When processing a trans-
action, execution threads need to track inter-transaction
commit dependencies. When a transaction fragment spec-
ulatively reads uncommitted data written by a fragment
that belongs to another transaction in the batch, a commit
dependency is formed between the two transactions. This
dependency must be checked during commitment (or as soon
as all prior transactions are fully executed) to ensure that the
earlier transaction has committed. If the earlier transaction
is aborted, the later transaction must abort. This dependency
information is stored in the transaction context. To capture
such dependencies, eCC uses a similar approach to the
approach used by Larson et al. [
22
] for dealing with commit
dependencies. eCC maintains the transaction id of the last
transaction that updated a record in per-record meta-data.
During execution, the transaction ID is checked and if it
refers to a transaction that belongs to the current batch, a
commit dependency counter for the current transaction is in-
cremented and a pointer to the current transaction’s context
is added to the context of the other transaction. During the
commit stage, when a transaction is committing, the coun-
ters for all dependent transactions is decremented. When the
commit dependency counter is equal to zero, the transaction
is allowed to commit. Once all execution threads are done
with their assigned work, the batch goes through a commit
stage. This can be done in parallel by multiple threads.
4.3 QueCC Implementation Details
Plan Delivery After each planner, completes its batch par-
tition and construct its PG, it needs to be delivered to the
execution layer so that execution threads can start executing
transactions. In eCC, we use a simple lock-free delivery
mechanism using atomic operations. We utilize a shared
6
Batch&
bi+1
BatchQueue
PT1
PT0
ET1
ET0
Planning&
threads
Execution&threads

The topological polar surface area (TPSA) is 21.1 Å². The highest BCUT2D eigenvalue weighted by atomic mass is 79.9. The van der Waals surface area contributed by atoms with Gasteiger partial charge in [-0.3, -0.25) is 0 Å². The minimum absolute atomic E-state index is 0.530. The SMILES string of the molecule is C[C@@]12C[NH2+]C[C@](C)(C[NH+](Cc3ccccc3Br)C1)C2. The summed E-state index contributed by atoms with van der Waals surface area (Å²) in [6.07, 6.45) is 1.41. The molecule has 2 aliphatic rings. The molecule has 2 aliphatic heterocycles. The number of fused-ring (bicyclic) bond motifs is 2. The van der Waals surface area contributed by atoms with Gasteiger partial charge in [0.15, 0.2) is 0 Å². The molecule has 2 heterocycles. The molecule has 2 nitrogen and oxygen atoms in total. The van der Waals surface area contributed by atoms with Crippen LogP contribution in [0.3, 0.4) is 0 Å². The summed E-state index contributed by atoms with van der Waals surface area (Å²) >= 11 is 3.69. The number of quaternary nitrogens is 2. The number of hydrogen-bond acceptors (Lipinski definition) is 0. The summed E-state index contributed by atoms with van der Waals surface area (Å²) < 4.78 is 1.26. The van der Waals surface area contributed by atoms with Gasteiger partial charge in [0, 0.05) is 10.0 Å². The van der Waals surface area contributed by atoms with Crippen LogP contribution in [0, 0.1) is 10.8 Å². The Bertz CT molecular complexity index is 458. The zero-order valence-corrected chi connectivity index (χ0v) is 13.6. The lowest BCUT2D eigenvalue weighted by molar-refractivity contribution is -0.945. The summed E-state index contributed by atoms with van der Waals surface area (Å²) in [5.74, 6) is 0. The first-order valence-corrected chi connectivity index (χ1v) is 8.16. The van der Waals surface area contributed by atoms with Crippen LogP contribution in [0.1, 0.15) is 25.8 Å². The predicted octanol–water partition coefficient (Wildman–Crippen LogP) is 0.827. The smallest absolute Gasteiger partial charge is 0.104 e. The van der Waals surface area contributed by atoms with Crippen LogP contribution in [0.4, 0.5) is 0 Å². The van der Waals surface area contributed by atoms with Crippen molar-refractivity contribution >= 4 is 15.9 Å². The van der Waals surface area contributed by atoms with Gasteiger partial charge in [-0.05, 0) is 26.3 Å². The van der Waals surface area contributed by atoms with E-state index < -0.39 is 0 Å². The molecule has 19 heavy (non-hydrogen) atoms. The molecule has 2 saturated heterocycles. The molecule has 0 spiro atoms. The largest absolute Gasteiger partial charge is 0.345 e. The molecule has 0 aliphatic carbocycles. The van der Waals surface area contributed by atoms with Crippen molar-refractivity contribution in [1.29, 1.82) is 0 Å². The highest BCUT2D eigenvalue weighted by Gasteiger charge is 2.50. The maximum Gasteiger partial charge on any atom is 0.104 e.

Batch&
bi
Figure 2.
Example of concurrent batch planning and execu-
tion with 4worker threads (2planner threads
+
2execution
threads). Priority groups are color-coded by planners. Execu-
tion threads process transactions from both priority groups.
data structure called BatchQueue, which is basically a cir-
cular buer that contains slots for each batch. Each batch
slot contains pointers to partitions of priority groups which
are set in a latch-free manner using atomic CAS operations.
Priority group partitions are assigned to execution threads.
Figure 2, illustrates an example of concurrent batch planning
and execution of batch
bi+1
and
bi
respectively. In this ex-
ample, planner threads denoted as
PT0
and
PT1
are planning
their respective priority groups for batch
bi+1
; and concur-
rently, execution threads
ET0
and
ET1
are executing EQs from
the previously planned batch (i.e., batch bi).
Delivering priority group partitions to the execution layer
must be ecient and lightweight. For this reason, eCC
uses a latch-free mechanism for delivery. The mechanism
goes as follows. Execution threads spin on priority group
partition slots while they are not set (i.e., their values is zero).
Once the priority groups are ready to be delivered, planner
threads merge EQs into priority group partitions such that
the workload is balanced, and each priority group partition is
assigned to one execution thread. Note that, we determinis-
tically assign EQs to execution threads. The alternative way
is to make all execution threads available to all execution
threads, but this approach has a risk of increasing contention
when there are many execution threads. To achieve balanced
workload among execution threads, we have a simple greedy
algorithm that keeps track of how many transaction frag-